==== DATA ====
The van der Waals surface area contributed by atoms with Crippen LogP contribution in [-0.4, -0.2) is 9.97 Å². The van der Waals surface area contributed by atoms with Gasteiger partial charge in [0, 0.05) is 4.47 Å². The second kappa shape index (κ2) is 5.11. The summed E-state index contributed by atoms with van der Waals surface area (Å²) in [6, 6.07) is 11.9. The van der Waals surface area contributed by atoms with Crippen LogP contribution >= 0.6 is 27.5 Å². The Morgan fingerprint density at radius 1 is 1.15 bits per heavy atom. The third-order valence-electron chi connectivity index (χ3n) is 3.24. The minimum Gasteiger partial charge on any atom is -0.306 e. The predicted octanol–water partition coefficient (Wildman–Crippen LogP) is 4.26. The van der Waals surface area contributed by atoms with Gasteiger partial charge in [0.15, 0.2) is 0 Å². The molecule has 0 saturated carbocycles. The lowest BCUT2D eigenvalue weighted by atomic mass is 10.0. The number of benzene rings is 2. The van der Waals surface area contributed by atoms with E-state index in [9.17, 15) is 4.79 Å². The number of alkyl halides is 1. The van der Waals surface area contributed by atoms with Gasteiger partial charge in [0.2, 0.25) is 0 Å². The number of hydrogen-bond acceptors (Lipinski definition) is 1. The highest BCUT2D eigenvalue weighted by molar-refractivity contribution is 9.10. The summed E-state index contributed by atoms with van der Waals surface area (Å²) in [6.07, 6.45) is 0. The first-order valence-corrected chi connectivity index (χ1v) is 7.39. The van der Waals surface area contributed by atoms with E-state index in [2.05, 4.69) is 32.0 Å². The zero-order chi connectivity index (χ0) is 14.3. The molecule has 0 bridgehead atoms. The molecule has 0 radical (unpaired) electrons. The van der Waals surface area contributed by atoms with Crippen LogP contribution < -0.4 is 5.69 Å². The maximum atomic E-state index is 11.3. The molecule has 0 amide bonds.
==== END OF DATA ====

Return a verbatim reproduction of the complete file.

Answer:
The van der Waals surface area contributed by atoms with Crippen LogP contribution in [-0.4, -0.2) is 9.97 Å². The van der Waals surface area contributed by atoms with Gasteiger partial charge in [0, 0.05) is 4.47 Å². The second kappa shape index (κ2) is 5.11. The summed E-state index contributed by atoms with van der Waals surface area (Å²) in [6, 6.07) is 11.9. The van der Waals surface area contributed by atoms with Crippen LogP contribution >= 0.6 is 27.5 Å². The Morgan fingerprint density at radius 1 is 1.15 bits per heavy atom. The third-order valence-electron chi connectivity index (χ3n) is 3.24. The minimum Gasteiger partial charge on any atom is -0.306 e. The predicted octanol–water partition coefficient (Wildman–Crippen LogP) is 4.26. The van der Waals surface area contributed by atoms with Gasteiger partial charge in [0.15, 0.2) is 0 Å². The molecule has 0 saturated carbocycles. The lowest BCUT2D eigenvalue weighted by atomic mass is 10.0. The number of benzene rings is 2. The van der Waals surface area contributed by atoms with E-state index in [9.17, 15) is 4.79 Å². The number of alkyl halides is 1. The van der Waals surface area contributed by atoms with Gasteiger partial charge in [0.2, 0.25) is 0 Å². The number of hydrogen-bond acceptors (Lipinski definition) is 1. The highest BCUT2D eigenvalue weighted by molar-refractivity contribution is 9.10. The summed E-state index contributed by atoms with van der Waals surface area (Å²) in [6.07, 6.45) is 0. The first-order valence-corrected chi connectivity index (χ1v) is 7.39. The van der Waals surface area contributed by atoms with E-state index in [2.05, 4.69) is 32.0 Å². The zero-order chi connectivity index (χ0) is 14.3. The molecule has 0 bridgehead atoms. The molecule has 0 radical (unpaired) electrons. The van der Waals surface area contributed by atoms with Crippen LogP contribution < -0.4 is 5.69 Å². The maximum atomic E-state index is 11.3. The molecule has 0 amide bonds.